About Alpha: The Bridge That Washington Himself Crossed
Alpha takes its name from an earlier structure at the present location. In fact, there have been eight successive bridges spanning the Potomac River just below Little Falls. The original, built in 1797, was the very first bridge in the Washington area to span the Potomac. The toll — a hefty 25 cents — had the famously thrifty George Washington complaining about the expense.
When the original bridge collapsed only seven years later, the Georgetown Bridge Company constructed a second. But at only 37 feet above low water, the wooden structure was carried away in a matter of months by floodwaters.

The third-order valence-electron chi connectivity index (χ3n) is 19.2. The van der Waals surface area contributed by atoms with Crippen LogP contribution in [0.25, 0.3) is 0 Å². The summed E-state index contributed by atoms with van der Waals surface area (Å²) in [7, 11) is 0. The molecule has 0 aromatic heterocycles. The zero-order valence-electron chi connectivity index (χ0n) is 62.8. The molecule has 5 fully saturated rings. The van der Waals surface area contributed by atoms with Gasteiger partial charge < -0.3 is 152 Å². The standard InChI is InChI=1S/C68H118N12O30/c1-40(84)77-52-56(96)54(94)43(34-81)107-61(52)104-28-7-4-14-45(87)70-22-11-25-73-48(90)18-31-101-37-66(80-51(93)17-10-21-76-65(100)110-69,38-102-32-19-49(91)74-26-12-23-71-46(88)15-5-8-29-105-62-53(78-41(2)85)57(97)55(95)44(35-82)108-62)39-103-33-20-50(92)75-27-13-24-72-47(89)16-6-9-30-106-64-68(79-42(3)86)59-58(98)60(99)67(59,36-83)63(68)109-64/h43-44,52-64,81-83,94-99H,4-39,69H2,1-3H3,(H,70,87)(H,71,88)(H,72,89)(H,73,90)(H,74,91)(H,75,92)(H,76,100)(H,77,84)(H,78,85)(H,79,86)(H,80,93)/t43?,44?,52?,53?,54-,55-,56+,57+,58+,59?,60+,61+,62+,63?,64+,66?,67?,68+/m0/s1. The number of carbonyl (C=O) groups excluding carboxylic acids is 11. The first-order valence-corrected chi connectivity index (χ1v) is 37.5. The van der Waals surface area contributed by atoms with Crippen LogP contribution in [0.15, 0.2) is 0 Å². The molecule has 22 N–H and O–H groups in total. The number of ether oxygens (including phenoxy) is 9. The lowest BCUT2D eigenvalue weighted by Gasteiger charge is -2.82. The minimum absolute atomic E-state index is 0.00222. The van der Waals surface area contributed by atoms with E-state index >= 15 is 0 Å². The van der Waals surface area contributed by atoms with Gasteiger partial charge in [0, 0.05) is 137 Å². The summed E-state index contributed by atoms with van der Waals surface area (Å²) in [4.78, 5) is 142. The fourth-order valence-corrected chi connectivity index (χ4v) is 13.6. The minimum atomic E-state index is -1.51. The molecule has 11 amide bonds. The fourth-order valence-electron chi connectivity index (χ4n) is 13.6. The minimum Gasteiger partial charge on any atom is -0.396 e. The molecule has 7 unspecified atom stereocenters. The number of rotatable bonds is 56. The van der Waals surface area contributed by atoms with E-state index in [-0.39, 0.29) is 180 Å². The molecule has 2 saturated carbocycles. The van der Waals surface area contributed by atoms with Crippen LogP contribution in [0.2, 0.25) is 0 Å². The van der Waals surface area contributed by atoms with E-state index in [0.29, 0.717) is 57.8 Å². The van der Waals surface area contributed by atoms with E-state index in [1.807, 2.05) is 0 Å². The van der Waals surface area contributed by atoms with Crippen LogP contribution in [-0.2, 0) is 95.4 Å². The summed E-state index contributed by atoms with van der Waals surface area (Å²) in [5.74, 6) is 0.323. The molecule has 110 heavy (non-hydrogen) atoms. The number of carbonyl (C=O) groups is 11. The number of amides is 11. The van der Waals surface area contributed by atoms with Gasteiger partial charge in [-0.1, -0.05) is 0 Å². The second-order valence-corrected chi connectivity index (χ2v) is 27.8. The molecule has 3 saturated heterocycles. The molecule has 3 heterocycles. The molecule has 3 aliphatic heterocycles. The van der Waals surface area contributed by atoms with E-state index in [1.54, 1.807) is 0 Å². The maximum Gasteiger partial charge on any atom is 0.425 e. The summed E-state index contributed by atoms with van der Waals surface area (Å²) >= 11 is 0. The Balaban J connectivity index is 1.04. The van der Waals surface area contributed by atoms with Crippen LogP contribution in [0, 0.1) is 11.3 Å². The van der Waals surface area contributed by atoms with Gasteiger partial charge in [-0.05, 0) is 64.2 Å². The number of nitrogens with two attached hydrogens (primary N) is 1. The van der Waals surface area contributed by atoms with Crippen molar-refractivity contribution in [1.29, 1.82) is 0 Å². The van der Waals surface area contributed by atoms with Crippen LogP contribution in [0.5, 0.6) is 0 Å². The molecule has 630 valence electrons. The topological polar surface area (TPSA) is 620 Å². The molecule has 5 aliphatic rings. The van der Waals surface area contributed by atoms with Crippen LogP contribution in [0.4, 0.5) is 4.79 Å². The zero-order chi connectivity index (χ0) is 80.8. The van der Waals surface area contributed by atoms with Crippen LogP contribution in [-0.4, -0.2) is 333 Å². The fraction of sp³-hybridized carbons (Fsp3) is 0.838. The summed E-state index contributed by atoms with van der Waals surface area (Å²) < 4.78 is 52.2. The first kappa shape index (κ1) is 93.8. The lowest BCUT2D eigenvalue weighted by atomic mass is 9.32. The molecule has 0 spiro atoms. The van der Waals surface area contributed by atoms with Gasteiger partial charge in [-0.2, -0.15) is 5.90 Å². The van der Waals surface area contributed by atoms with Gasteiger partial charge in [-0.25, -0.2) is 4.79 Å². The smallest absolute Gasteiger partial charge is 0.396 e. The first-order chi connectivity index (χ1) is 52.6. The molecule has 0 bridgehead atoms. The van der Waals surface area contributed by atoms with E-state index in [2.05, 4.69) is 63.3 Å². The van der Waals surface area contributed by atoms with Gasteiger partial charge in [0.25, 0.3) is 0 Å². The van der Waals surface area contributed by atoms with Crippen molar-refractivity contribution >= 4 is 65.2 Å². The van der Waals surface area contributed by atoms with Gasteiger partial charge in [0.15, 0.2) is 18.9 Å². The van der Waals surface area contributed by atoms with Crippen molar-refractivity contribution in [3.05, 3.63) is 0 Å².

The third span was the eponymous Alpha. A wonder of engineering when it was constructed in 1808, it employed two wrought-iron chains to suspend the bridge from stone towers across 136 feet. By now, the toll had risen to $1 for a two-horse carriage. Unfortunately, just two years later, this structure, too, was washed away by the roiling Potomac.
Later designs abandoned the chains in favor of stone piers and arched trusses, but the name stuck. The Alpha you drive across today was built after the record flood of 1936. It was completed in 1939, using the piers of its predecessor, dating back to 1870. Rehabilitated in the early 1980s, the bridge is surely one of the most beautiful Potomac crossings.